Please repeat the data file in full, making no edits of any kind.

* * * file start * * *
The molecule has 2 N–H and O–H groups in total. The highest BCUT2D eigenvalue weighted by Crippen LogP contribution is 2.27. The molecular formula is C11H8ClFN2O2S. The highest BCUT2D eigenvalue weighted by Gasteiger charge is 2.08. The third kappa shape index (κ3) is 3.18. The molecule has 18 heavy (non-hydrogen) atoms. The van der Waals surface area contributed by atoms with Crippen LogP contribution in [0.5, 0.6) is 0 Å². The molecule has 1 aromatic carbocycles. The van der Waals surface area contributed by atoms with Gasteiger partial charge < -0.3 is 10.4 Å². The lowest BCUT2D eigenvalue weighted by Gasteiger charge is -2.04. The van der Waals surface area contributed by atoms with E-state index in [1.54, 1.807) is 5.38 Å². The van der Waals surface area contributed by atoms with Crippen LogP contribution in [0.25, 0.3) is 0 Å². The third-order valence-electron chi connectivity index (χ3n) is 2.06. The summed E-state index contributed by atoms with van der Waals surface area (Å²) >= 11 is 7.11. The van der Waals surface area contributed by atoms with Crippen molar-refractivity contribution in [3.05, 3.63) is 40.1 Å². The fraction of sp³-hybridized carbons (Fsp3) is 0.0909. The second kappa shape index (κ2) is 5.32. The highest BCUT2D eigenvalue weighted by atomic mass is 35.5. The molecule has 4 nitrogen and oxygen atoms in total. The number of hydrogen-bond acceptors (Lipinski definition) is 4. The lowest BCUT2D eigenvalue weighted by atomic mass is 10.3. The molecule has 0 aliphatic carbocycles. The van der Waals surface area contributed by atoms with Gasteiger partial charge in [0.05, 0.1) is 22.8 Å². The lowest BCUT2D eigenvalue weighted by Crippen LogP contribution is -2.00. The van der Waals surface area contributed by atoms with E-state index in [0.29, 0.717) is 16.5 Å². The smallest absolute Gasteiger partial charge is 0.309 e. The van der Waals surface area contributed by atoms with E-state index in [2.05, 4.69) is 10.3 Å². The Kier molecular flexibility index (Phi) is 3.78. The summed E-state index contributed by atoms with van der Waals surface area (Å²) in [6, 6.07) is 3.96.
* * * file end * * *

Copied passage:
The molecule has 2 N–H and O–H groups in total. The highest BCUT2D eigenvalue weighted by Crippen LogP contribution is 2.27. The molecular formula is C11H8ClFN2O2S. The highest BCUT2D eigenvalue weighted by Gasteiger charge is 2.08. The third kappa shape index (κ3) is 3.18. The molecule has 18 heavy (non-hydrogen) atoms. The van der Waals surface area contributed by atoms with Crippen LogP contribution in [0.5, 0.6) is 0 Å². The molecule has 1 aromatic carbocycles. The van der Waals surface area contributed by atoms with Gasteiger partial charge < -0.3 is 10.4 Å². The lowest BCUT2D eigenvalue weighted by Gasteiger charge is -2.04. The van der Waals surface area contributed by atoms with E-state index in [1.54, 1.807) is 5.38 Å². The van der Waals surface area contributed by atoms with Crippen LogP contribution in [0.25, 0.3) is 0 Å². The third-order valence-electron chi connectivity index (χ3n) is 2.06. The summed E-state index contributed by atoms with van der Waals surface area (Å²) >= 11 is 7.11. The van der Waals surface area contributed by atoms with Crippen molar-refractivity contribution in [3.05, 3.63) is 40.1 Å². The fraction of sp³-hybridized carbons (Fsp3) is 0.0909. The second kappa shape index (κ2) is 5.32. The highest BCUT2D eigenvalue weighted by atomic mass is 35.5. The molecule has 4 nitrogen and oxygen atoms in total. The number of hydrogen-bond acceptors (Lipinski definition) is 4. The lowest BCUT2D eigenvalue weighted by atomic mass is 10.3. The molecule has 0 aliphatic carbocycles. The van der Waals surface area contributed by atoms with Gasteiger partial charge in [0.05, 0.1) is 22.8 Å². The lowest BCUT2D eigenvalue weighted by Crippen LogP contribution is -2.00. The van der Waals surface area contributed by atoms with E-state index in [0.29, 0.717) is 16.5 Å². The smallest absolute Gasteiger partial charge is 0.309 e. The van der Waals surface area contributed by atoms with E-state index in [2.05, 4.69) is 10.3 Å². The Kier molecular flexibility index (Phi) is 3.78. The summed E-state index contributed by atoms with van der Waals surface area (Å²) in [6, 6.07) is 3.96.